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Sharon Begley, a Top Science Journalist, Dies at 64 | Press "Enter" to skip to content

Sharon Begley, a Top Science Journalist, Dies at 64

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“I think of Sharon as a quintessential Enlightenment-era figure,” Jon Meacham, a former Newsweek editor in chief, said in an email. “She wrote brilliantly about everything under the sun, and beyond it, from the origins of human life to climate change, from the mysteries of the brain to the death of Diana.”

In her 1997 cover story on Princess Diana, she took readers along on the heart-pounding car chase by the paparazzi through the streets of Paris to the stillness of the night at Balmoral Castle, where Prince Charles woke his sons to tell them that their mother — “the mother,” Ms. Begley wrote, “who took them to chow down at hamburger joints and to visit homeless shelters when almost everyone else in their lives thought mainly of palaces and polo” — was dead.

The science beat allowed Ms. Begley to explore anything that grabbed her fancy and, in her modest way, to display her wit. In a short article about whether women were more verbose than men, she concluded, “I could go on, but I wouldn’t want to validate any remaining stereotypes.”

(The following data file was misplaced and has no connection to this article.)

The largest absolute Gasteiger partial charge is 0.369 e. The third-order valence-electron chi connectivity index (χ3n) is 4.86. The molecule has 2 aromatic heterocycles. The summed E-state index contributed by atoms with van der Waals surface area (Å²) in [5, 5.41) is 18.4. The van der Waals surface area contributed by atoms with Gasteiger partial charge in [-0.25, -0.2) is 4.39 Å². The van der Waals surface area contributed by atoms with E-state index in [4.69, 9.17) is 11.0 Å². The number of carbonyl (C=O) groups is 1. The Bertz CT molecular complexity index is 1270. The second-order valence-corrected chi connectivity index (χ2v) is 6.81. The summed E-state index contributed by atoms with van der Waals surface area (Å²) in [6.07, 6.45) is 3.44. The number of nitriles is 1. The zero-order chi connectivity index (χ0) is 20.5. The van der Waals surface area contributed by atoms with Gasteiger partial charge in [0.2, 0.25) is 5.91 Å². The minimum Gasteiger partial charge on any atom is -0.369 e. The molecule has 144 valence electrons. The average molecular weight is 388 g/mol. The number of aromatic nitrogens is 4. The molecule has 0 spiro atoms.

In one of her many stories on climate change, she wrote that magazines were more likely to use a picture of a cuddly polar bear than one of endangered insects, even though the insects’ disappearance would “rip a bigger hole in the web of life.” Newsweek ran that story with a polar bear on the cover.

When Richard L. Berke, co-founder and executive editor of Stat, was assembling a staff in 2015 for what was then a start-up, he asked for the names of the best science writers in the country. Ms. Begley, then at Reuters, was on virtually every list.

Once she came on board, “she brought instant credibility to our fledgling news operation,” inspiring other journalists to sign on, said Mr. Berke, a former assistant managing editor of The New York Times. In her time at Stat, Ms. Begley broke new ground in the esoteric fields of genomics and genetics, but always in reader-friendly prose.

She wrote with moral clarity. In one piece, she suggested that the lack of urgency in finding a cure for sickle-cell disease was because it mainly afflicted “the wrong people” — that is, Black people. In another, she said that a “cabal” of researchers had thwarted progress in finding a cure for Alzheimer’s by clinging “dogmatically” to one theory of the disease while rejecting alternative approaches.


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